Friday, May 09, 2008

Final Words of Wisdom

This is from Jim Parker's column, Outside the Flags, April 2008:

One of the world's more insightful finance journalists has quit the media after a quarter of a century. But before taking up his new job in the corporate sector, Jonathan Clements has offered some final words of wisdom.

For 14 years, Clements used his popular column in The Wall Street Journal to rail against a financial services industry that spends more time thinking about its fat fees than the welfare of the people who entrust it with their money.

For his final column before taking a job as an education director at Citigroup, Clements assembled a list of some of his favourite pieces from over the years. They include some great advice for investors everywhere.

In one article entitled 'Twenty Tips for No-Nonsense Investing', Clements blasted the notion of so-called "sophisticated" investment strategies.

"Sophistication is usually an excuse for Wall Street to charge fat fees," he wrote. "If you don't understand an investment, don't buy it. Most folks can do just fine with a handful of plain-vanilla mutual funds, preferably market-tracking index funds."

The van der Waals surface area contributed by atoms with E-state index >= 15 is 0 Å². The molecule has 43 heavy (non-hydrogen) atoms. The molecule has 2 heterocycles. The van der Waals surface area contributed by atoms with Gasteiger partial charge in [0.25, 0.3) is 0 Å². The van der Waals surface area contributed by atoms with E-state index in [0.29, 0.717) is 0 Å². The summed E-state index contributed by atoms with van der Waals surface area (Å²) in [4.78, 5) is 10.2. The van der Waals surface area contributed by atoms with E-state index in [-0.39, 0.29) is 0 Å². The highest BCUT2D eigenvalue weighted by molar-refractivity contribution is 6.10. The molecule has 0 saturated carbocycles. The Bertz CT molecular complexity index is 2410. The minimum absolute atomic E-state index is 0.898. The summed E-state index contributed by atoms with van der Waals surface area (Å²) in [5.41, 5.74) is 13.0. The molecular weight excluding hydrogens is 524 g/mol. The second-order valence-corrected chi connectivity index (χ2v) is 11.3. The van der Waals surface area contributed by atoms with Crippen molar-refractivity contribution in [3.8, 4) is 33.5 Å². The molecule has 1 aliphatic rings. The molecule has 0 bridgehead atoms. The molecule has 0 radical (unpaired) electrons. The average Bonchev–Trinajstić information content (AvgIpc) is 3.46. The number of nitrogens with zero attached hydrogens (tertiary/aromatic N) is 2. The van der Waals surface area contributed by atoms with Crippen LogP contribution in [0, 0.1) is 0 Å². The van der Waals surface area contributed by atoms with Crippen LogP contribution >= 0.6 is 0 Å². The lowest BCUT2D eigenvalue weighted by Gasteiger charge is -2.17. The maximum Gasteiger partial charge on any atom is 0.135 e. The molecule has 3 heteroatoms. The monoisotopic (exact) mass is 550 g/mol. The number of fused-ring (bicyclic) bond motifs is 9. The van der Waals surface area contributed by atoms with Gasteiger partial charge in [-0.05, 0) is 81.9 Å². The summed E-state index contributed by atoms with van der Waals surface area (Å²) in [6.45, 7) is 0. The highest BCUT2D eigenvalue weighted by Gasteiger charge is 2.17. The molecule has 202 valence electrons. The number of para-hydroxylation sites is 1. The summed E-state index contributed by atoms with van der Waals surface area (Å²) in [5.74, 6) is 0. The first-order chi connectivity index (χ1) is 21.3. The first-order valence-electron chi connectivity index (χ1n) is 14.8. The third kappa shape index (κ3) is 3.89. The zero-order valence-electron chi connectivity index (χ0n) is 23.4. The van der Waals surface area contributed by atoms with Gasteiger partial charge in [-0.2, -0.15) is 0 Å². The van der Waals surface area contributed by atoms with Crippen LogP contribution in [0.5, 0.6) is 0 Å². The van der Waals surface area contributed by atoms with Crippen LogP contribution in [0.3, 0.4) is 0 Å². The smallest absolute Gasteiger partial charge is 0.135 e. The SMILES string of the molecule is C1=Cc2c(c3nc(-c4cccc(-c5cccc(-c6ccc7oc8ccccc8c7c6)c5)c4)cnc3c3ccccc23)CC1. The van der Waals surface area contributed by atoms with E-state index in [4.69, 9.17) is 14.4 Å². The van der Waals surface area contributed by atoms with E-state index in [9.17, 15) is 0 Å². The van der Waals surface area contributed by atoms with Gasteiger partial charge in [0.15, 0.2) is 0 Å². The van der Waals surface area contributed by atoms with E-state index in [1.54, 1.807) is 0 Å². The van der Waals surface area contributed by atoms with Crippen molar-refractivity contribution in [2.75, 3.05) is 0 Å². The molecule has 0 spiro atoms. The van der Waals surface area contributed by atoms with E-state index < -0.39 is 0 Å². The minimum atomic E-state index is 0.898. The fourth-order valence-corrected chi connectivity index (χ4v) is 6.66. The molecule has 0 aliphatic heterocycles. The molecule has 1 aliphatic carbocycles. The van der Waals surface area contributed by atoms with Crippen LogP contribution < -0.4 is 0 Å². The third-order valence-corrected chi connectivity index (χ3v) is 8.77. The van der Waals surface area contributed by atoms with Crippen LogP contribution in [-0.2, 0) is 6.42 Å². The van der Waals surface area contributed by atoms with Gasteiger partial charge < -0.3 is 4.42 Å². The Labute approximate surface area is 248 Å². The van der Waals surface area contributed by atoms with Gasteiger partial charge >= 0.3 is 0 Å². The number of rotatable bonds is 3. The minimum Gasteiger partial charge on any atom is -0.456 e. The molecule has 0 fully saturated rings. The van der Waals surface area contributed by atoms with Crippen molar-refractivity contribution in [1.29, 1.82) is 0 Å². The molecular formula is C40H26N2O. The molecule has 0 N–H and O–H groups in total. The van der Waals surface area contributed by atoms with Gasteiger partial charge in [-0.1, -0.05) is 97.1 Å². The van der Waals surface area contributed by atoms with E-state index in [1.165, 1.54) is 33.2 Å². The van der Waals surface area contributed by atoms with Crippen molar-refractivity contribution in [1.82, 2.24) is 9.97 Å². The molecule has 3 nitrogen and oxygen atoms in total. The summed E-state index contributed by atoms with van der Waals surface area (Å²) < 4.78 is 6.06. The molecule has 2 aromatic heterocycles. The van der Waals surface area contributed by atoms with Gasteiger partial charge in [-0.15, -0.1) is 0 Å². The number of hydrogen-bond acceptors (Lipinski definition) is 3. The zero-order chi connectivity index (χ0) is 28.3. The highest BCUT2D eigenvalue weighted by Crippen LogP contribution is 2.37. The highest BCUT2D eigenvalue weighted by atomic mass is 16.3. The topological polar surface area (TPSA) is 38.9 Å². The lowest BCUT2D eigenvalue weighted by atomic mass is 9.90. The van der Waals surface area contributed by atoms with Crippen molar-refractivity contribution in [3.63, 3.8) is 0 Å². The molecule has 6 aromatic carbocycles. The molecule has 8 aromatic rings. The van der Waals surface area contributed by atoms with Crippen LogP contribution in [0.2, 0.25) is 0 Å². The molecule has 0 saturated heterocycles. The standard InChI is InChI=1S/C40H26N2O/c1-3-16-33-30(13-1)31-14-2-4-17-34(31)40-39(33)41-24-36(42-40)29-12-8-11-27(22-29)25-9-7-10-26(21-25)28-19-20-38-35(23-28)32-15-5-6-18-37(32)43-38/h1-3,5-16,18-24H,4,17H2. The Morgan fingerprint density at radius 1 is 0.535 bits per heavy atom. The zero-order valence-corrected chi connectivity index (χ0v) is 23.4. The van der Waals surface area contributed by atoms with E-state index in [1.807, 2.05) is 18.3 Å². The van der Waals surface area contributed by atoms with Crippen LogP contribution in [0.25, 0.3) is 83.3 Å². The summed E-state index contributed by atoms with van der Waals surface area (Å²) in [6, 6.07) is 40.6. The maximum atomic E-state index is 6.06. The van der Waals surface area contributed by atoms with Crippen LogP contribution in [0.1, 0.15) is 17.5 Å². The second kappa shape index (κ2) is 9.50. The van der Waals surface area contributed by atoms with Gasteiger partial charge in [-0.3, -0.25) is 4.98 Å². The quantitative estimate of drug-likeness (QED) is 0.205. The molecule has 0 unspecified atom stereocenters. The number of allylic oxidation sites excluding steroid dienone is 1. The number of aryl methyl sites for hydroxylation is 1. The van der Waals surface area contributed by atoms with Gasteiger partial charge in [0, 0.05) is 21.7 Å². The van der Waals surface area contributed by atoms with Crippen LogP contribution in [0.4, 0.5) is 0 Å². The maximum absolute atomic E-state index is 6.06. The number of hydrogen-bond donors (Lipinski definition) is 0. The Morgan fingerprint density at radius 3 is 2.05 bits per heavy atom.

Unusually for a journalist, Clements also spotted that "excitement" and having a good investment experience were not necessarily compatible concepts.

"If an investment is exciting, it probably won't be especially profitable," he wrote. "Investors love to buy hot growth companies, trade mutual funds and take a flier on initial public stock offerings. Before you join the fun, however, consider how much you might lose."

As to the financial media itself, Clements didn't recommend his readers ignore the news so much as realise that their own portfolio decisions should not be driven by the events of the day.

"Sound investment strategies don't change with the news," he said. "By all means, read the personal finance magazine's . . . market prediction and listen to the television reporter's breathless dispatch from the floor of the New York Stock Exchange. But for goodness sake, don't act on this nonsense."

As a former financial journalist myself, I have to tell you he's got it right.